One other question, someone mentioned 30 mph speeds -- is that typical for a Cat5 race?? Seems pretty brisk.
With your experience in the cars, you'll have a better understanding of cornering technique than most of you competition. Most riders at the 4/5 level, especially younger, lack a solid understanding of the physics involved. They make up for it by sprinting after each turn.

Don't be surprised if you easily gain places in each turn. Many riders scrub far too much speed by braking or not pedaling. I say, dive into those corners and easily stay at the front of the pack.

Biknben
 

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I’m going to be doing my first road crit next month, NCC Kansas races. I’ve done a few dirt crits, and love them. I’ve had some success and am really looking foreword to the road crits. I’d have to say my strengths on the road are distinctly MTB-ish. Even among other MTBers in the Dirt crits I found I could brake later, corner harder, etc. I’m hoping to carry this over to the road. Are any of you “crossovers” in one direction or another that could give me some insight? I plan on going out when the weather is better and really laying down the Roadie and finding the limits as someone already suggested.
 

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Troyboy said:
I won't get taken to the inside curb because rarely do 5s or even 4s for that matter like to run the gutter or even close. Also, should someone want to, I will slowly pinch them further inside with elbows up and out and tell them *you can run the gutter pal, but sweep me out and I'll curb you*. That typically makes a less than 3 back off, makes a 3 laugh while he runs the gutter and blows a snot rocket your way upon exiting the turn. Let it also be known that I feel very very comfortable in fast tricky turns. I am a very confident and competent technical rider. I've got nothing much else, so I better be!
Re: your first sentence. I beg to differ. I've seen some AMAZING things in my years of riding and racing... There's always someone that sees daylight and goes into the gutter right before a corner, just to end up jamming on the brakes as the pack cuts his line.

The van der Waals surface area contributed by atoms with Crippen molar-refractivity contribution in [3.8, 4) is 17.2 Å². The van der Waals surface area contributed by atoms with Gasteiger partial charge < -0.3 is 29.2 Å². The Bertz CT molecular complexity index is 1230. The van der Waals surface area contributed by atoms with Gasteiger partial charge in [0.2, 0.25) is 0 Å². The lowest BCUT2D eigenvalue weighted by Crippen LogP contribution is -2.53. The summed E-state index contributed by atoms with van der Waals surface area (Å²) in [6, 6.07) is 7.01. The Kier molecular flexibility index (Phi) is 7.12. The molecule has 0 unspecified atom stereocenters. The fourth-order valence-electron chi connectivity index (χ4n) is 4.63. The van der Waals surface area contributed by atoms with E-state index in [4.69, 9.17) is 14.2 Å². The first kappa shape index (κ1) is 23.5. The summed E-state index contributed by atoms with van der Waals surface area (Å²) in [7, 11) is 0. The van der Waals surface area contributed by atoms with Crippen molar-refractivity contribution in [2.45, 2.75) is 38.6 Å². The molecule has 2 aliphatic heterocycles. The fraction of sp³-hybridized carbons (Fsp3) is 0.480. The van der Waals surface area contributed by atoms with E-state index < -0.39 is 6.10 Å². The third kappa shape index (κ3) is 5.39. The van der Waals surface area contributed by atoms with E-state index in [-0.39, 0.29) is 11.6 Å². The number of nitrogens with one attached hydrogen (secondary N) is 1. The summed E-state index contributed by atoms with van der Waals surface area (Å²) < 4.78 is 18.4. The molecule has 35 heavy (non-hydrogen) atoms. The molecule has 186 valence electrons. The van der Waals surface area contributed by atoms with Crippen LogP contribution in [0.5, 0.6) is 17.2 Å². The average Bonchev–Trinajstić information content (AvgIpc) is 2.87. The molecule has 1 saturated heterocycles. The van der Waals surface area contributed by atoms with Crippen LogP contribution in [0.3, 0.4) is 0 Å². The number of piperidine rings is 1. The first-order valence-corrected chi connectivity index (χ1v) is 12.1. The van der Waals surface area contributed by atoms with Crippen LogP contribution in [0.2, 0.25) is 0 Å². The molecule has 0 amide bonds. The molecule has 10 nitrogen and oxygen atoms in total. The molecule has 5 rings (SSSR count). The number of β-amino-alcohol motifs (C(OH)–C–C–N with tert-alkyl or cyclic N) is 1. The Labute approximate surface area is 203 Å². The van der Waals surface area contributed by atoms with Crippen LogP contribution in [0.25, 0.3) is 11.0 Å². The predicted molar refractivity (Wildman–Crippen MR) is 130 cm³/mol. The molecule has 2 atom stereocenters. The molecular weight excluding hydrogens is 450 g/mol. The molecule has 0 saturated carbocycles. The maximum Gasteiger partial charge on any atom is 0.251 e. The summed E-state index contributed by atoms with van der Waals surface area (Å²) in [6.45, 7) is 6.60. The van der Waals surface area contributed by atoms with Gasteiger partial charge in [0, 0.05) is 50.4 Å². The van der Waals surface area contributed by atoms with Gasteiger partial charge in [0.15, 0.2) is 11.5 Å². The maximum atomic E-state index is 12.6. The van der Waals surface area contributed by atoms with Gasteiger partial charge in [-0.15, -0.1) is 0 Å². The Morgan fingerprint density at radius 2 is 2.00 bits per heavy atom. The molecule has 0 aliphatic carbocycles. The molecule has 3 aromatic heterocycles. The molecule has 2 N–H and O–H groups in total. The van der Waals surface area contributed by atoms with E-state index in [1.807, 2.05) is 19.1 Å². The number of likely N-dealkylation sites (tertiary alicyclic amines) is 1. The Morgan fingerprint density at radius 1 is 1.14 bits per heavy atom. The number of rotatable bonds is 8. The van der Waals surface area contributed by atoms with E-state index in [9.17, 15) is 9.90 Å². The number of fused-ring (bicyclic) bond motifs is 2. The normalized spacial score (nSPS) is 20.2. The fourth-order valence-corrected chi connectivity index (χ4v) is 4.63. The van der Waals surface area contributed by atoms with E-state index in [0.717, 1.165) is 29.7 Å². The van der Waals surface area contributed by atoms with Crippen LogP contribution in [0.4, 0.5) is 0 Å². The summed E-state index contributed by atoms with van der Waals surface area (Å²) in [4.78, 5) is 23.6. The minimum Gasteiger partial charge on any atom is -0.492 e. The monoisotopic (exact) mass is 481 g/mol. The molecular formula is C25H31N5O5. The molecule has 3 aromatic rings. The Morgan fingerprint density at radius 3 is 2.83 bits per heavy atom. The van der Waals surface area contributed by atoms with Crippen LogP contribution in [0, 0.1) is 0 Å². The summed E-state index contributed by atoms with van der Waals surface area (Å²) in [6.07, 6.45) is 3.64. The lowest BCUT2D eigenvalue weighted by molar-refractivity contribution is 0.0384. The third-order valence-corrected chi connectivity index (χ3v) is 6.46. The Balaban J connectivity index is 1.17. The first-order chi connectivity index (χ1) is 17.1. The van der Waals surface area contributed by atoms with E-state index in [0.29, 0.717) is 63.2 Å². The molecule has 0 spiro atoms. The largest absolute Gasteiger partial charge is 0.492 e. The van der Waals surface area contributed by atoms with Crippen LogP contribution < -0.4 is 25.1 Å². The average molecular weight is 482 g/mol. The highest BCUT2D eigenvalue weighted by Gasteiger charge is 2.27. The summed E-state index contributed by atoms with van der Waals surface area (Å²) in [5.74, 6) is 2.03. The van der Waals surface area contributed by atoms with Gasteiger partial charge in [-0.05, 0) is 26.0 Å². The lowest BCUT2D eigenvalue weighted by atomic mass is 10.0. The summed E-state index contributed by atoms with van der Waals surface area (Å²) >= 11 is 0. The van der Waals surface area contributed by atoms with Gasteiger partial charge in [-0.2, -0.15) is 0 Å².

I've had good fun over the years riding people off wheels. All it really takes is some confidence... This usually don't work too well once you get too much past the 4s, though.

To the OP:

Your first crit is going to be a chaotic free-for-all. Usually there's nothing resembling team tactics, even when you have 20 guys riding in the same jerseys!

The first 5-ish laps are going to be pretty fast as the pack tries to shake off the dead wood. Then the pace'll settle down some. Then someone's going to get the bright idea of trying a breakaway. The pack's going to chase till they catch him, then settle back down.

The last 5-10 laps are going to be as fast or faster than the first 5-ish laps. THIS is where you really want to have paid attention when you were riding around in circles for the last 30min... There's probably a few fast guys surfing the pack. If you've picked them out, ride their wheels to the finish, hopefully sprinting for a placing.

I've never quite figured out completely which train to be on. Lots of times I'll pick a train that dies in the last 50m and gets passed by the other train... Racing without a team makes things a little harder for me.

Staying at the front means less work. Not ON the front, at the front.

Mike